# Question

Refer to Exercise 7.8 on page 284.

Population data: 2, 3, 5, 7, 8.

a. Use your answers from Exercise 7.8(b) to determine the mean, μx-bar, of the variable x-bar for each of the possible sample sizes.

b. For each of the possible sample sizes, determine the mean, μx-bar, of the variable x-bar using only your answer from Exercise 7.8(a).

Population data: 2, 3, 5, 7, 8.

a. Use your answers from Exercise 7.8(b) to determine the mean, μx-bar, of the variable x-bar for each of the possible sample sizes.

b. For each of the possible sample sizes, determine the mean, μx-bar, of the variable x-bar using only your answer from Exercise 7.8(a).

## Answer to relevant Questions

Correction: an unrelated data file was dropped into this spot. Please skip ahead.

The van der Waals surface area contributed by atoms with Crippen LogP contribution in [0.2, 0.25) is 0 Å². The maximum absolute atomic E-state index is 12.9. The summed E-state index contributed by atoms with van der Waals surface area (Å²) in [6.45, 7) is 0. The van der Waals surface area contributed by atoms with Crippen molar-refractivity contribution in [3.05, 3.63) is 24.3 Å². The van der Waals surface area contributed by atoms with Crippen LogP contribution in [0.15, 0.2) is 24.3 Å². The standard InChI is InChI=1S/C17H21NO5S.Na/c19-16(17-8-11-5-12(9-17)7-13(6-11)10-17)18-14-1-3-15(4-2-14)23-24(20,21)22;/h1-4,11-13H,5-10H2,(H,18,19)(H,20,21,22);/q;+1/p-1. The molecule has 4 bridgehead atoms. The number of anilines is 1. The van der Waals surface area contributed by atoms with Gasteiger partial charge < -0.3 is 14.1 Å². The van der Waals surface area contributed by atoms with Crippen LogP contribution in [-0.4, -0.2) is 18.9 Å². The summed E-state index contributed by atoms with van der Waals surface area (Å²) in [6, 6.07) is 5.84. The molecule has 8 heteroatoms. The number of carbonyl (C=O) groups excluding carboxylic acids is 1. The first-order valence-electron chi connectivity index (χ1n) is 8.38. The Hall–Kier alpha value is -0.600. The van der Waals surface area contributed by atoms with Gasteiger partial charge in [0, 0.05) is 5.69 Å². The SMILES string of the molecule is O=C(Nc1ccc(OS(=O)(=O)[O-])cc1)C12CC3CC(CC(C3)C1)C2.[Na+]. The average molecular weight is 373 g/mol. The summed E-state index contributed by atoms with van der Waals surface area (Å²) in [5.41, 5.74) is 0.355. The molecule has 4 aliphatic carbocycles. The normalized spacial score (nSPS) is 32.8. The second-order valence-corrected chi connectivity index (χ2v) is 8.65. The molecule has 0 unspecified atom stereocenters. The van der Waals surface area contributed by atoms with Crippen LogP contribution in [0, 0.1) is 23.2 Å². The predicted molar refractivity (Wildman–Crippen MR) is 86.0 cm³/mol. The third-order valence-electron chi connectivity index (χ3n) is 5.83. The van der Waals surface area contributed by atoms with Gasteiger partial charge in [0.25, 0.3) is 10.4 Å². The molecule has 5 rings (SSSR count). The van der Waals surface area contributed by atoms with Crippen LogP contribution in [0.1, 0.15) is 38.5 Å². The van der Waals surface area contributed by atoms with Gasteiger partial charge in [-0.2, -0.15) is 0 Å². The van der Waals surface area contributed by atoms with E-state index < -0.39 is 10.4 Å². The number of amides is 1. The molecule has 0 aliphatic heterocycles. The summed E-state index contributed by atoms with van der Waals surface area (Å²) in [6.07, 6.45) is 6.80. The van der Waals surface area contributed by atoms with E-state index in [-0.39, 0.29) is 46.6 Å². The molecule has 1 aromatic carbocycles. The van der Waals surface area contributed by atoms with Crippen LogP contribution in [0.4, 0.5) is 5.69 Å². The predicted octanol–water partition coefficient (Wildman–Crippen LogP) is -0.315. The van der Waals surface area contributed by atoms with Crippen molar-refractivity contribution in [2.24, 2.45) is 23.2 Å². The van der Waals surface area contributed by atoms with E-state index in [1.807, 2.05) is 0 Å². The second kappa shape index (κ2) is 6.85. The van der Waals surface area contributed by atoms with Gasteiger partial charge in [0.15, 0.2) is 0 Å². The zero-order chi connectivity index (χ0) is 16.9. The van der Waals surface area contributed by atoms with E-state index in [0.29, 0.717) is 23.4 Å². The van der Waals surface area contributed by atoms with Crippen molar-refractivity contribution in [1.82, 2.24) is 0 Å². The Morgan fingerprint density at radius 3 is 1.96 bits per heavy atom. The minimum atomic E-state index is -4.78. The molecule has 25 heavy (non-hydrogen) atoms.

Refer to Exercise 7.9 on page 284. Population data: 1, 2, 3, 4, 5, 6. a. Use your answers from Exercise 7.9(b) to determine the mean, μx-bar, of the variable x-bar for each of the possible sample sizes. b. For each of the ...Repeat parts (b) and (c) of Exercise 7.41 for samples of size 3. For part (b), use your answer to Exercise 7.13(b). b. Consider samples of size 2 without replacement. Use your answer to Exercise 7.11(b) on page 284 and ...Population data: 1, 2, 3, 4. a. Find the mean, μ, of the variable. b. For each of the possible sample sizes, construct a table similar to Table 7.2 on page 281 and draw a dotplot for the sampling distribution of the sample ...Consider simple random samples of size n without replacement from a population of size N. a. Show that if n ≤ 0.05N, then b. Use part (a) to explain why there is little difference in the values provided by Equations (7.1) ...A variable of a population has mean μ and standard deviation σ. For a large sample size n, answer the following questions. a. Identify the distribution of x-bar. b. Does your answer to part (a) depend on n being large? ...Post your question

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